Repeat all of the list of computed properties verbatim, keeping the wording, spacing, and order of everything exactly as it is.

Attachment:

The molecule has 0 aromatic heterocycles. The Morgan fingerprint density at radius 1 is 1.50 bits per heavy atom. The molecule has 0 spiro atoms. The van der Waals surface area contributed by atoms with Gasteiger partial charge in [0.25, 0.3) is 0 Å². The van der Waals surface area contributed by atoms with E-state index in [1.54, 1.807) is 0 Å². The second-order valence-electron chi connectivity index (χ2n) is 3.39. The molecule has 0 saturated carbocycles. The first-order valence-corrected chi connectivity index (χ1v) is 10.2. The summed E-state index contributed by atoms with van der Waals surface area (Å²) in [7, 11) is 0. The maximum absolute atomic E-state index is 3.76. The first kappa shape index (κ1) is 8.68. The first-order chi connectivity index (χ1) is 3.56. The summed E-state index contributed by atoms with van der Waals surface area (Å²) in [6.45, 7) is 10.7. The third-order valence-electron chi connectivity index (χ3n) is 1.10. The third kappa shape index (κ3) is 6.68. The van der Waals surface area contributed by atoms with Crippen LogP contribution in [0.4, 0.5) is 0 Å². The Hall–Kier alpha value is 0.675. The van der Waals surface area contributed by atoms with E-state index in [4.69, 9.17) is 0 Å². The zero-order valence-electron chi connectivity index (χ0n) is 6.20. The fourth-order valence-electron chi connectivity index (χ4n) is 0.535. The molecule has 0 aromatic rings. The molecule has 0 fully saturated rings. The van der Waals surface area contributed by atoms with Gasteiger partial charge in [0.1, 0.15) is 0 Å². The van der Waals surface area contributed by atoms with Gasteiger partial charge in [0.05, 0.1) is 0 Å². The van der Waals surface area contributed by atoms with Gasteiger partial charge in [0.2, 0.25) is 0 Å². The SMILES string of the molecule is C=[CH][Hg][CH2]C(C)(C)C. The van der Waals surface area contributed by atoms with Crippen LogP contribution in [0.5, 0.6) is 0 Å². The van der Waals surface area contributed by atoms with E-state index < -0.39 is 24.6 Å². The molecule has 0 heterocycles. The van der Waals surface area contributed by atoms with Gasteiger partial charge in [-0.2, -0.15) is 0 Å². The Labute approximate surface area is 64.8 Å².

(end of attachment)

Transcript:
The molecule has 0 aromatic heterocycles. The Morgan fingerprint density at radius 1 is 1.50 bits per heavy atom. The molecule has 0 spiro atoms. The van der Waals surface area contributed by atoms with Gasteiger partial charge in [0.25, 0.3) is 0 Å². The van der Waals surface area contributed by atoms with E-state index in [1.54, 1.807) is 0 Å². The second-order valence-electron chi connectivity index (χ2n) is 3.39. The molecule has 0 saturated carbocycles. The first-order valence-corrected chi connectivity index (χ1v) is 10.2. The summed E-state index contributed by atoms with van der Waals surface area (Å²) in [7, 11) is 0. The maximum absolute atomic E-state index is 3.76. The first kappa shape index (κ1) is 8.68. The first-order chi connectivity index (χ1) is 3.56. The summed E-state index contributed by atoms with van der Waals surface area (Å²) in [6.45, 7) is 10.7. The third-order valence-electron chi connectivity index (χ3n) is 1.10. The third kappa shape index (κ3) is 6.68. The van der Waals surface area contributed by atoms with Crippen LogP contribution in [0.4, 0.5) is 0 Å². The Hall–Kier alpha value is 0.675. The van der Waals surface area contributed by atoms with E-state index in [4.69, 9.17) is 0 Å². The zero-order valence-electron chi connectivity index (χ0n) is 6.20. The fourth-order valence-electron chi connectivity index (χ4n) is 0.535. The molecule has 0 aromatic rings. The molecule has 0 fully saturated rings. The van der Waals surface area contributed by atoms with Gasteiger partial charge in [0.1, 0.15) is 0 Å². The van der Waals surface area contributed by atoms with Gasteiger partial charge in [0.05, 0.1) is 0 Å². The van der Waals surface area contributed by atoms with Gasteiger partial charge in [0.2, 0.25) is 0 Å². The SMILES string of the molecule is C=[CH][Hg][CH2]C(C)(C)C. The van der Waals surface area contributed by atoms with Crippen LogP contribution in [0.5, 0.6) is 0 Å². The van der Waals surface area contributed by atoms with E-state index < -0.39 is 24.6 Å². The molecule has 0 heterocycles. The van der Waals surface area contributed by atoms with Gasteiger partial charge in [-0.2, -0.15) is 0 Å². The Labute approximate surface area is 64.8 Å².